Here’s your weekly dose of recent web findings that could have slid under your radar. From burrito superheroes to SEO articles, we found some shiny Internet gems worth taking a look at.
1.) Taco Bell’s Super Delicious Ingredient Force: Attention, all you 1970s kids who secretly hoped you could be one of the Super Friends! Taco Bell’s new digitally-animated campaign is a home run of throwback humor. Just in time for Comic-Con, The Super Delicious Ingredient Force battles cheap burgers and evil French fries. Promoted on Facebook and YouTube, The Force even has its own site where you can get to know heroes like Chicken Woman and Commander Seasoned Beef. Taco Bell deserves props for creating a retro-feeling campaign that really utilizes digital media.
2.) 15 Ways To Pimp Your Design Portfolios: Vandelay Design gathered up a killer must-have list of resources for web and graphic designers. Less of a to-do list and more of a call to action, the article is a must for the many designers battling the competitive job market.
3.) Jason Fell on Social Media: Foliomag.com ran a great blog about using social media for more than just grabbing traffic. Written by Jason Fell the article gets to the heart of employing social media marketing for profit while teaching marketers to engage with their clients.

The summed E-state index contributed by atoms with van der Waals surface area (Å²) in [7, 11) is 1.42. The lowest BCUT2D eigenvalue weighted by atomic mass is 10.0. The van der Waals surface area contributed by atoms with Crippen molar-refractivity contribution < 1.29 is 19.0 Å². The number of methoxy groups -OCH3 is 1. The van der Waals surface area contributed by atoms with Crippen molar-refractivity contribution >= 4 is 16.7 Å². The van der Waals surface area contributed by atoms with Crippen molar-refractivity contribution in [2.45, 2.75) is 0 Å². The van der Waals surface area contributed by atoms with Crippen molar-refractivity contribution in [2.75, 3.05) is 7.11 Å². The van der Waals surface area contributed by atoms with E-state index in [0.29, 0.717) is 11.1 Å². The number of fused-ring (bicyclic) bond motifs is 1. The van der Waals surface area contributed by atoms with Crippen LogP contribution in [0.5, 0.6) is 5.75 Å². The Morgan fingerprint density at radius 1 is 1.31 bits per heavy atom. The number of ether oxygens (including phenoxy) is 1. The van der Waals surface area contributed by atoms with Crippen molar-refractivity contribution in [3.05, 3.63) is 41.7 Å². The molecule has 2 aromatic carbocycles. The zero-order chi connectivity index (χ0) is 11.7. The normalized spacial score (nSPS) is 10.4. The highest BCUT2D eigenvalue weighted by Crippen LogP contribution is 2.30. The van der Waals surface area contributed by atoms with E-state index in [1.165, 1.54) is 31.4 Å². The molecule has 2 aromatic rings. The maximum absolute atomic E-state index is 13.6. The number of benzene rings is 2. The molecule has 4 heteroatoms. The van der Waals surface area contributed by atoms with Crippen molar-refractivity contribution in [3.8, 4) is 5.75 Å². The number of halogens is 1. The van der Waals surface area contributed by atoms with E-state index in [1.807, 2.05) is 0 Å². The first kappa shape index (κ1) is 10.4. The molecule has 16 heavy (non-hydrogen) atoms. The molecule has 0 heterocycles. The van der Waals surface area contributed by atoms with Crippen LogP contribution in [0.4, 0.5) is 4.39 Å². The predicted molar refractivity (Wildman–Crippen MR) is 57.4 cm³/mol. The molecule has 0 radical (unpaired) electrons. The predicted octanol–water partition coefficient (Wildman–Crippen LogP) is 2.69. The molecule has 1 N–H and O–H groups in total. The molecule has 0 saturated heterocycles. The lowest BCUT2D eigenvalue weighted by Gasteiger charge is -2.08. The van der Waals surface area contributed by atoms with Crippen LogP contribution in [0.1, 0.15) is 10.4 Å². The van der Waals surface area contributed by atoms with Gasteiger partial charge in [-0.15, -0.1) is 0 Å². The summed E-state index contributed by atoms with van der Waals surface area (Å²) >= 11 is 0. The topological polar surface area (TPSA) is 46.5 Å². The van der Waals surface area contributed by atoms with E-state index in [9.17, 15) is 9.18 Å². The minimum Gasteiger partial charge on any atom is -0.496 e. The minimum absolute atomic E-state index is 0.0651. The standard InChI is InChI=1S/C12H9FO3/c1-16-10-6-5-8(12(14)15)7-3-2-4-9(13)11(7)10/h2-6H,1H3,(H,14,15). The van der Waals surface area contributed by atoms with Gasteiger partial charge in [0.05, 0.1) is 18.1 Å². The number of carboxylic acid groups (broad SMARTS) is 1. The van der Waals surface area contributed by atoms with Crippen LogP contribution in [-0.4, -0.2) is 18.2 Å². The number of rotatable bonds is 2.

4.) SEO Chicks: This is, hands-down, the best and sharpest-written blog about search engine marketing. The chicks avoid blogs that blather on about metrics. Instead, the gals offer blogs that are solution-based while being funny, edgy and informative. Especially great this week is Sarah Caring’s blog about what social media can learn from traditional marketing.
5.) Electronic Reader Fever: As we discussed here on Tuesday, Amazon’s Kindle hit the big-time with massive news that Kindle hardcovers were for the first time outselling regular books at Amazon.com. Now everybody has something to say about the future of publishing. This piece at HuffPo is thought-provoking, although a tad Chicken Littleish for my taste. Still, it is listworthy because it covers all the bases of a conversation that we will undoubtedly hear for months to come.